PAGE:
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Controlling Health Risks in the Electronics Industry [Hardfacts]


One of the major health concerns in the electronics industry is exposure to fumes generated in soldering and electronic assembly processes. The rosin (colophony) fume generated from the fluxes used in core solders and the liquid fluxes used in dip soldering is a known respiratory sensitiser, which is liable to cause occupational asthma, rhinitis and conjunctivitis. However, there are a number of other health risks encountered in the electronic industry.

Health Risk Exposures

Core solders most widely contain rosin together with an amine hydrohalide activator. Liquid fluxes consist of rosin and activators dissolved in a suitable solvent, which may be either flammable or highly flammable. Binary solder alloys are most commonly based upon tin and lead. Ternary alloys comprise tin and lead plus one of the following: silver, indium, cadmium, copper or antimony. Solder creams are mixtures of pre-alloyed solder powders and fluxes comprising rosin, resins, solvents, activators and viscosity control additives.

The health risks associated with soldering operations in the electronics industry:

  • Rosin - flux fume: respiratory sensitisation and occupational asthma
  • Metal related hazards
  • Ignition of flammable solvent vapours
  • Corrosive fluxes - liquids and fume
  • Polyurethane enamelled wire soldering - toluene di-isocyanate fume
  • Solvent handling - vapours, dermatitis, spillage procedures
  • Solder bath cleaning
  • Vapour phase soldering - toxic thermal decomposition products
  • Solder creams - solvent discharge, fumes

The Legal Position

The use of hazardous chemicals - including respiratory sensitisers - in the workplace are subject to the Control of Substances Hazardous to Health Regulations 2002 (as amended) (COSHH).

Under COSHH you must assess the risks to health arising from the use of hazardous substances at work and apply the 8 good principles which include:

  • Assess the risks from substances hazardous to health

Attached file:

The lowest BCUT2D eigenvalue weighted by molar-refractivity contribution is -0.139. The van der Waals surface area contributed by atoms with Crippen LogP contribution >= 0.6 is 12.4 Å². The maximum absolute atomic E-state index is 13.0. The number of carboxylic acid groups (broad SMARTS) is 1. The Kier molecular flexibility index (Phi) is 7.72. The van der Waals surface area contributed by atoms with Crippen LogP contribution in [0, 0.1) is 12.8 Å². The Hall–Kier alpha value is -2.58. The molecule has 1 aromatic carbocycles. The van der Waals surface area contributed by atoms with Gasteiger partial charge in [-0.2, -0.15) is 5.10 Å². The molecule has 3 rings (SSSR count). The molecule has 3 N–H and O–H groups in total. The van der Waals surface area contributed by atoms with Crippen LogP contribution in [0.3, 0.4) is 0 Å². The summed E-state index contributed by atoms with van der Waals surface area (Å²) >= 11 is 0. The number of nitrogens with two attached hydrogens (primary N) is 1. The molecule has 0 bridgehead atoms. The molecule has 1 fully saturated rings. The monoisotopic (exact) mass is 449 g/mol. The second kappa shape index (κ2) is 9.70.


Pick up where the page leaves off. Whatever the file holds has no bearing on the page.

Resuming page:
• Decide what precautions are needed
  • Prevent or adequately control exposure
  • Ensure that control measures are used and maintained
  • Monitor the exposure
  • Carry out health surveillance if appropriate
  • Put in place procedures for emergencies and spillage's
  • Provide supervision, information, instruction and training to all employees

Key Action Steps

  • Ensure that all health risks to employees - especially respiratory sensitisers/occupational asthma - have been properly identified and assessed
  • Ensure that, wherever practicable, exposure to hazardous fumes are prevented, or if not practicable, are adequately controlled, ideally via total or partial enclosure of the fume generating process
  • If adequate control cannot be achieved, decide what alternative control measures are needed - local exhaust ventilation, personal protective equipment - and decide how to provide them
  • Maintain all control measures and ensure they are used
  • Monitor occupational exposure levels and compare with published standards, such as HSE Guidance Note EH 40: "Workplace Exposure Limits"
  • Provide health surveillance, as required
  • Provide necessary information, instruction and training
  • Review all COSHH assessments at least every two years or whenever there has been a change in the workplace or the process

Reference Documents

HSE Guidance Note EH 40 "Workplace Exposure Limits" - (Note Revised annually)

Control of Substances Hazardous to Health Approved Code of Practice and Guidance (L5) 

Solder Fume and you IND(G)248L (Single copies free, ISBN 0 7176 1351 8 for priced packs).


Health surveillance for occupational dermatitis

Controlling airborne contaminants at work: A guide to local exhaust ventilation HSG258

COSHH Essentials:

Aviva Risk Management Solutions Hardfacts:

6008 The Control of Substances Hazardous to Health Regulations

6010 COSHH Assessments

6047 Solder Fume and Occupational Asthma in the Electronics Industry

6046 Control of Substances Hazardous to Health (COSHH) in the Electronic Industry

Next Steps:

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  • View our Tools and Templates
  • Call our Risk Helpline on 0345 366 66 66
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Please Note
This document contains general information and guidance and is not and should not be relied on as specific advice. The document may not cover every risk, exposure or hazard that may arise and Aviva recommend that you obtain specific advice relevant to the circumstances. AVIVA accepts no responsibility or liability towards any person who may rely upon this document.

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